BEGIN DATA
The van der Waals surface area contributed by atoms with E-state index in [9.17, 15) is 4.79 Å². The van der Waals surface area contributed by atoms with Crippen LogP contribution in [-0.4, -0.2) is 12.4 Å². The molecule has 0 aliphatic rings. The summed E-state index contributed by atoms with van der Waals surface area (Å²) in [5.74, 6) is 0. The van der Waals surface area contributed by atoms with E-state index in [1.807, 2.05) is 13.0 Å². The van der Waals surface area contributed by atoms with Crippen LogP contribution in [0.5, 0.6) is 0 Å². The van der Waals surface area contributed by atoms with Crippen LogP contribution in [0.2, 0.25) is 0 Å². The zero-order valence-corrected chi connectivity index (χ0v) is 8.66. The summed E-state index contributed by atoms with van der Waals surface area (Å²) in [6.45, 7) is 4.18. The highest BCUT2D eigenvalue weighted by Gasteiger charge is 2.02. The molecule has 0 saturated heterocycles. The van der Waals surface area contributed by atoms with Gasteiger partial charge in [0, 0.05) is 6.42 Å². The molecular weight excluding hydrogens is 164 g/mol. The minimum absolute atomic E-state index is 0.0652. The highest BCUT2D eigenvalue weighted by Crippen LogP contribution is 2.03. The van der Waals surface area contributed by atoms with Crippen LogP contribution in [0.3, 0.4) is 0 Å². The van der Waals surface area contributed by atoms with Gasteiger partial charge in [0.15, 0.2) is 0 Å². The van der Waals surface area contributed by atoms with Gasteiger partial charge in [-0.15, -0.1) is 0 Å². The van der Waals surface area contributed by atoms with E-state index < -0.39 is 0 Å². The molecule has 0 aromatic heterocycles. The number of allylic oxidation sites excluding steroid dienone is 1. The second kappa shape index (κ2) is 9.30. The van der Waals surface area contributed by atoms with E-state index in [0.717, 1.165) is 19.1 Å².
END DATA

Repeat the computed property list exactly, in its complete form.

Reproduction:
The van der Waals surface area contributed by atoms with E-state index in [9.17, 15) is 4.79 Å². The van der Waals surface area contributed by atoms with Crippen LogP contribution in [-0.4, -0.2) is 12.4 Å². The molecule has 0 aliphatic rings. The summed E-state index contributed by atoms with van der Waals surface area (Å²) in [5.74, 6) is 0. The van der Waals surface area contributed by atoms with E-state index in [1.807, 2.05) is 13.0 Å². The van der Waals surface area contributed by atoms with Crippen LogP contribution in [0.5, 0.6) is 0 Å². The van der Waals surface area contributed by atoms with Crippen LogP contribution in [0.2, 0.25) is 0 Å². The zero-order valence-corrected chi connectivity index (χ0v) is 8.66. The summed E-state index contributed by atoms with van der Waals surface area (Å²) in [6.45, 7) is 4.18. The highest BCUT2D eigenvalue weighted by Gasteiger charge is 2.02. The molecule has 0 saturated heterocycles. The van der Waals surface area contributed by atoms with Gasteiger partial charge in [0, 0.05) is 6.42 Å². The molecular weight excluding hydrogens is 164 g/mol. The minimum absolute atomic E-state index is 0.0652. The highest BCUT2D eigenvalue weighted by Crippen LogP contribution is 2.03. The van der Waals surface area contributed by atoms with Crippen LogP contribution in [0.3, 0.4) is 0 Å². The van der Waals surface area contributed by atoms with Gasteiger partial charge in [0.15, 0.2) is 0 Å². The van der Waals surface area contributed by atoms with Gasteiger partial charge in [-0.15, -0.1) is 0 Å². The van der Waals surface area contributed by atoms with E-state index < -0.39 is 0 Å². The molecule has 0 aromatic heterocycles. The number of allylic oxidation sites excluding steroid dienone is 1. The second kappa shape index (κ2) is 9.30. The van der Waals surface area contributed by atoms with E-state index in [0.717, 1.165) is 19.1 Å².